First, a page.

I have plenty of time hence I might pause the brake transplant question till later in the build.
 

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Discussion Starter #7
Too complicated? It's an ordinary master cylinder plus a motor driving a screw to push on it; I think it's brilliantly simple, with fewer parts in total than a vacuum-assisted master cylinder plus a vacuum pump.

Yes, controlling it - or any brake booster - would logically include considering how much regenerative braking is occuring, so that the effect of the total system (regenerative plus friction braking) matches the driver's command.
The current plan is to keep the original leaf controls hence the electronics "should" be Ok. I have some assistance with the controls if needed. I think my conclusion is that I delay this decision but keep the Leaf brakes / wiring / controls in case I go down this path later.
 

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If you read the laef forum you will find there are folks who complain of "grabby" brakes. i drove one for awhile and experienced it also--the brakes will lock up with the least little bit of pressure on the pedal. There is no easing onto the brakes with any sort of linear response that corresponds to foot pressure. When it gets in that mode it is like a switch that goes hard ON.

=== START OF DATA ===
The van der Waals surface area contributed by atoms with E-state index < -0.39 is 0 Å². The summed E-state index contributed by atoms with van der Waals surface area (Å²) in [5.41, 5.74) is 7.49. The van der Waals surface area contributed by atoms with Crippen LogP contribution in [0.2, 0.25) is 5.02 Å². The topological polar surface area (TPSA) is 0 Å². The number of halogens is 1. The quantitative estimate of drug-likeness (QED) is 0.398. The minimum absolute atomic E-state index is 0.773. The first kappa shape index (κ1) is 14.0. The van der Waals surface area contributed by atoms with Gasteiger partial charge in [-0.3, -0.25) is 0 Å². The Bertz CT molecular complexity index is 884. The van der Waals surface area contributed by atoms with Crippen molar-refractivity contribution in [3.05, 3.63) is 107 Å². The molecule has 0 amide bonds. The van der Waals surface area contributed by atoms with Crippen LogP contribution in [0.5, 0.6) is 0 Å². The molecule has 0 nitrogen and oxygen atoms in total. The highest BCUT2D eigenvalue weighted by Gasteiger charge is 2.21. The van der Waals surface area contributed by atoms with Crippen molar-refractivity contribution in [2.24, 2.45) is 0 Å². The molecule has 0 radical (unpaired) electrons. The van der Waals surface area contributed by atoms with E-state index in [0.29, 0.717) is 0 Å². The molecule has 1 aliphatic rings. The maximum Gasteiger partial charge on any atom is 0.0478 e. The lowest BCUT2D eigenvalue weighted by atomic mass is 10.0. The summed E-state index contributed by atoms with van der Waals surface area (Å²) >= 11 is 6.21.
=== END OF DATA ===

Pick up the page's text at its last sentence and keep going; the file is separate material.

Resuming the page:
On an ICE and a normal EV, the brake pedal will have a certain stroke that is very subtle, in that the pedal can be slowly eased down to gently slow down if desired. On an EV with good regen, the brakes are seldom used--the last thing you need is a jerky brake system. My guess is that the electric motor is not backing off from the piston in the m/c, in which case it could be dragging the brakes all the time..? In my experience it is on the list of undesirable "features". There is supposedly some sort of reset procedure in the FSM for the mechanic to fix this, but it's just crap. Have you ever heard of any other car that will grab and lock up the brakes like that?

rant/
i wouldn't have a nissan ice car due to the stupid fuel injector design vs the bosch pintle design. They use tiny 0.010" (.25mm) diameter orifice holes in the end of the injectors, which is asking for pain in this day and age of watered down fuel. Do you think they use 200 proof alcohol to add to gasoline--good luck with all the dissolved crap in the water getting thru those tiny injectors. And let one set for awhile and the water-gas turns to jelly. And they mount them such that it is not at all easy to access for pulling out to clean or replace. Lots of cursing. /rank